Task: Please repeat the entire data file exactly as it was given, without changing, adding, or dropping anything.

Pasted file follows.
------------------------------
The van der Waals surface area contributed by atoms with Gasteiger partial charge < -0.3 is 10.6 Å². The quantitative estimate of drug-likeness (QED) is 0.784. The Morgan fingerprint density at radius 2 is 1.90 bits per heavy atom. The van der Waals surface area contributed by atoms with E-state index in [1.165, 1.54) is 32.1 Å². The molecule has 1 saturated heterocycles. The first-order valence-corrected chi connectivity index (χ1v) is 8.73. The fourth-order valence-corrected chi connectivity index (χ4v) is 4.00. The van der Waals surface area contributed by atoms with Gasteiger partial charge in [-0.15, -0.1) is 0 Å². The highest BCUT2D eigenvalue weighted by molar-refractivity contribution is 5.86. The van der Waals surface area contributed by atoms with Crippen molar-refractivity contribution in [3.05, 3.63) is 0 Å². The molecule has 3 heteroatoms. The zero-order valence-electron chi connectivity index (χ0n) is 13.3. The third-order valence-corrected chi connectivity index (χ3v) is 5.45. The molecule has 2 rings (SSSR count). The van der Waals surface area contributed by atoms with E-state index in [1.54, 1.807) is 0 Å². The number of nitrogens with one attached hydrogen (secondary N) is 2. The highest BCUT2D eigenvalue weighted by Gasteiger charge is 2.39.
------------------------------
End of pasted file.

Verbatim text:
The van der Waals surface area contributed by atoms with Gasteiger partial charge < -0.3 is 10.6 Å². The quantitative estimate of drug-likeness (QED) is 0.784. The Morgan fingerprint density at radius 2 is 1.90 bits per heavy atom. The van der Waals surface area contributed by atoms with E-state index in [1.165, 1.54) is 32.1 Å². The molecule has 1 saturated heterocycles. The first-order valence-corrected chi connectivity index (χ1v) is 8.73. The fourth-order valence-corrected chi connectivity index (χ4v) is 4.00. The van der Waals surface area contributed by atoms with Gasteiger partial charge in [-0.15, -0.1) is 0 Å². The highest BCUT2D eigenvalue weighted by molar-refractivity contribution is 5.86. The van der Waals surface area contributed by atoms with Crippen molar-refractivity contribution in [3.05, 3.63) is 0 Å². The molecule has 3 heteroatoms. The zero-order valence-electron chi connectivity index (χ0n) is 13.3. The third-order valence-corrected chi connectivity index (χ3v) is 5.45. The molecule has 2 rings (SSSR count). The van der Waals surface area contributed by atoms with E-state index in [1.54, 1.807) is 0 Å². The number of nitrogens with one attached hydrogen (secondary N) is 2. The highest BCUT2D eigenvalue weighted by Gasteiger charge is 2.39.